I set up boards and irons in my dining room and ran each iron through some basic tests: heat-up time, water tank size, and wrinkle-busting ability on a variety of fabrics. I used cotton quilt fabrics, acrylic sweaters (known to melt onto the plate of a hot iron), t-shirts, some synthetic fabrics, and a piece of silk for testing. Referring back to the feedback from our last testing with staffers in the Sweethome office, I noted how each iron felt to hold, how easy it was to use, and how much steam each seemed to release. And because durability is hard to gauge in one testing period, we'll continue to use all of our picks to see if they maintain their great performance over time.

Our pick

The Maytag M400 hits the best balance of a reasonable price and great performance that we've found. Photo: Michael Hession

The Maytag M400 Speed Heat Iron and Vertical Steamer packed the best combination of features in our testing: quick heat-up time, good steam, agility, reliability, and a great price. We also like that this iron comes with a longer-than-average two-year warranty.

Though it didn't give off as much steam as our other picks, the M400 felt more powerful than many irons we tried with more wattage. It also heated up very quickly, producing steam on the highest setting in just 24 seconds. We also liked that the Maytag M400's steam burst button was easier to push repeatedly than those on the other irons we tested, which helped produce a lot of steam quickly.

The Maytag was actually the lightest iron we tested overall, and it still managed to push out wrinkles with barely any pressure. It glided quickly and smoothly over every fabric we tested. But if you're ironing something big and heavy, or something with stubborn creases (like linen), the Maytag may be too light.

We do wish the Maytag had a cord longer than 8 feet. Sometimes extra length helps you maneuver the iron around an ironing board. But this limitation is minor, and overall we stand by the Maytag as our pick.

A good, cheap iron that might break

The Black+Decker D3030 Allure has a smooth glide, tons of steam, and a user-friendly design. But it also seems to have a track record of reliability issues. Photo: Michael Hession

If the Maytag M400 is sold out or unavailable, we would recommend getting the Black+Decker D3030 Allure instead. The Allure is one of the lightest irons we tested, weighing 3.1 pounds, and was one of the fastest irons to produce hot steam in our testing. It also has one of the most comfortable handles we've tried. Its stainless steel soleplate glides more smoothly across fabrics than most of the competitors in the same price range.

But there's a big reason we had to demote this iron from the top spot: We are worried it may have longevity problems. The heating element on the Allure we were long-term testing failed after about a year (we were using the iron twice a week), and at least 23 Amazon reviews for this model note the same problem. But with its two-year warranty, it was pretty easy to get a replacement.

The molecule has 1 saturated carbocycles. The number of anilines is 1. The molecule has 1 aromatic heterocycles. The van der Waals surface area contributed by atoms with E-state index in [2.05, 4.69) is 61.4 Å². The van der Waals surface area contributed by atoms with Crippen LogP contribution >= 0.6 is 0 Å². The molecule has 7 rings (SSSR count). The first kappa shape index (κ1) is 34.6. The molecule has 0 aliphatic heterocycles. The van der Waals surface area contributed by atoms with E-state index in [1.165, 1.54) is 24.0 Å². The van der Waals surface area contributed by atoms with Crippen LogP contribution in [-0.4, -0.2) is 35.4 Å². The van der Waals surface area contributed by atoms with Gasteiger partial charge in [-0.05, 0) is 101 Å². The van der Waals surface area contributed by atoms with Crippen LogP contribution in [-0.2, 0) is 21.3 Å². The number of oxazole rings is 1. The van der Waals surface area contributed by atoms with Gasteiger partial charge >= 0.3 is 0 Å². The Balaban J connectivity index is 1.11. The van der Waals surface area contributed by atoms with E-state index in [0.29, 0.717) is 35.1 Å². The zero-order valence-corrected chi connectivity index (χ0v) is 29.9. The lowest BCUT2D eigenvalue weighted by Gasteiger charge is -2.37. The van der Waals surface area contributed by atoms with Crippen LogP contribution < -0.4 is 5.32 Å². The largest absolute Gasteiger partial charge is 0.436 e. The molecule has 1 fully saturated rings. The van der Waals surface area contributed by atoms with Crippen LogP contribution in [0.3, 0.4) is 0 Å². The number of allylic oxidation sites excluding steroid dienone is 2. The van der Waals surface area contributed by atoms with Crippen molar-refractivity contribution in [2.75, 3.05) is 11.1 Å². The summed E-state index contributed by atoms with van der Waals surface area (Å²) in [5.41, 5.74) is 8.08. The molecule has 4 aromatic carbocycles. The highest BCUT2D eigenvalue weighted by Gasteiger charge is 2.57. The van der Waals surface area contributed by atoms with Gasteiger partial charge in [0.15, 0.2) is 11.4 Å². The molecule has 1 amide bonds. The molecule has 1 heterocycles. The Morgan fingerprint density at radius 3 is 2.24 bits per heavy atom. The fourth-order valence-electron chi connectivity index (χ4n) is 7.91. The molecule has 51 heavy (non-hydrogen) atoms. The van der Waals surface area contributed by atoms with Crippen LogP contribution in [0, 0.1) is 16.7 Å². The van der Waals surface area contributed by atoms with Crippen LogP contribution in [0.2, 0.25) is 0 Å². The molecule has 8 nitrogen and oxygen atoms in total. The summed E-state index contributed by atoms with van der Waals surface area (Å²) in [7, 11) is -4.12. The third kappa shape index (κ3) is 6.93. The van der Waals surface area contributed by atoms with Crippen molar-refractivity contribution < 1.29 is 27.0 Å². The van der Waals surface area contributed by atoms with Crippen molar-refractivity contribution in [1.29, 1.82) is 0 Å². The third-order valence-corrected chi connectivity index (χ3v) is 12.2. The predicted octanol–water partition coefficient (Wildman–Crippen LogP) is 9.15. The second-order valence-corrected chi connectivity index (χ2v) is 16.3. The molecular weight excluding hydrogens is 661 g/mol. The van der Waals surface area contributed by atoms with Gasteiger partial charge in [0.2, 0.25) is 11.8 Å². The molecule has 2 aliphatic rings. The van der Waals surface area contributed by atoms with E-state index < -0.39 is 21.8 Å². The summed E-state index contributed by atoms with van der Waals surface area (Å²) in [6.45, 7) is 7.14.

Having an iron fail in less than a year was really disappointing, but we can't deny what a strong competitor the Allure is—especially because it's only about $38. Even with this big reliability issue, we would still recommend the Allure as an affordable backup option.

A high-quality iron for frequent use

The Rowenta DW 9280 SteamForce, our upgrade pick, shoots out more steam than any other. Photo: Michael Hession

If an iron can be dreamy, the Rowenta SteamForce is dreamy. This German-made iron performed best in our tests. At 3.9 pounds, it's too heavy to be the most comfortable to hold, and not all of our testers loved the layout of the buttons and dials. But none of us could argue with the way it beat every wrinkle we threw at it. The stainless steel soleplate has more holes than any of our other test picks, and the tip has Rowenta's Precision Shot, a group of holes that emits a concentrated blast of steam for tougher creases. The SteamForce also has an extra-large tank, so you need fewer refills for big jobs.

However, the SteamForce has drawbacks. The cord is only 7 feet long, which felt a little puny. It has a one-year warranty in the United States, which is less generous than the two-year warranties offered by Black+Decker and Maytag.

The biggest problem is that this one often costs more than twice as much as the Maytag M400. We think the SteamForce's price is worth it if you're a sewer or quilter or regularly tackle mountains of ironing. But go to a store first and make sure the weight isn't a problem.

This guide may have been updated by The Sweethome. To see the current recommendation, please go here.

Note from The Sweethome: When readers choose to buy our independently chosen editorial picks, we may earn affiliate commissions that support our work.

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Sony: Resident Evil 7’s PSVR success ‘was a big surprise to us’

Sony: Resident Evil 7’s PSVR success ‘was a big surprise to us’

Five months on from launch and Capcom’s Resident Evil 7 is still the biggest game to come to Sony’s PlayStation VR so far. Using an optional stat-tracking service, we know that quite a few people have tried the game with this VR support. In fact the sheer number of people playing in VR has been […]

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Playful’s Paul Bettner is betting on both ‘flat screen games’ and VR

Playful’s Paul Bettner is betting on both ‘flat screen games’ and VR

Paul Bettner had a good time at the Electronic Entertainment Expo (E3), the big game trade show in Los Angeles last week. His McKinney, Texas-based Playful studio debuted two games at E3, Super Lucky’s Tale for the Xbox One and Star Child for Sony’s PlayStation VR. Those games show that Bettner is striding the line […]